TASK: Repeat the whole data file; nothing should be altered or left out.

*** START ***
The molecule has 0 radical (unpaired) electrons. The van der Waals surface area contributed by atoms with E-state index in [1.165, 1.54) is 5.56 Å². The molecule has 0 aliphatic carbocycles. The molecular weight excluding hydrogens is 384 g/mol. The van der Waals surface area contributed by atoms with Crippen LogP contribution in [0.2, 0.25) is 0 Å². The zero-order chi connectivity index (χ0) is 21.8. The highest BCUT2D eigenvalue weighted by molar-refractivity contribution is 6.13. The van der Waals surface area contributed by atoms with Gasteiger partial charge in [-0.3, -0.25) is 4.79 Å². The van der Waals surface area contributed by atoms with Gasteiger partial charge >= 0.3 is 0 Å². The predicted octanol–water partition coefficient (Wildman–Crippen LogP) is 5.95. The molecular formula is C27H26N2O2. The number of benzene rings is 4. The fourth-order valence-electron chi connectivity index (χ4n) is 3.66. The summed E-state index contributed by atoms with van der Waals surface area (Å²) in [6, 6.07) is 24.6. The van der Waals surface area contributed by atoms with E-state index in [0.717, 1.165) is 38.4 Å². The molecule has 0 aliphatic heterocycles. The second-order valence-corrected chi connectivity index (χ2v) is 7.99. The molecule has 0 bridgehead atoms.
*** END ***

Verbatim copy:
The molecule has 0 radical (unpaired) electrons. The van der Waals surface area contributed by atoms with E-state index in [1.165, 1.54) is 5.56 Å². The molecule has 0 aliphatic carbocycles. The molecular weight excluding hydrogens is 384 g/mol. The van der Waals surface area contributed by atoms with Crippen LogP contribution in [0.2, 0.25) is 0 Å². The zero-order chi connectivity index (χ0) is 21.8. The highest BCUT2D eigenvalue weighted by molar-refractivity contribution is 6.13. The van der Waals surface area contributed by atoms with Gasteiger partial charge in [-0.3, -0.25) is 4.79 Å². The van der Waals surface area contributed by atoms with Gasteiger partial charge >= 0.3 is 0 Å². The predicted octanol–water partition coefficient (Wildman–Crippen LogP) is 5.95. The molecular formula is C27H26N2O2. The number of benzene rings is 4. The fourth-order valence-electron chi connectivity index (χ4n) is 3.66. The summed E-state index contributed by atoms with van der Waals surface area (Å²) in [6, 6.07) is 24.6. The van der Waals surface area contributed by atoms with E-state index in [0.717, 1.165) is 38.4 Å². The molecule has 0 aliphatic heterocycles. The second-order valence-corrected chi connectivity index (χ2v) is 7.99. The molecule has 0 bridgehead atoms.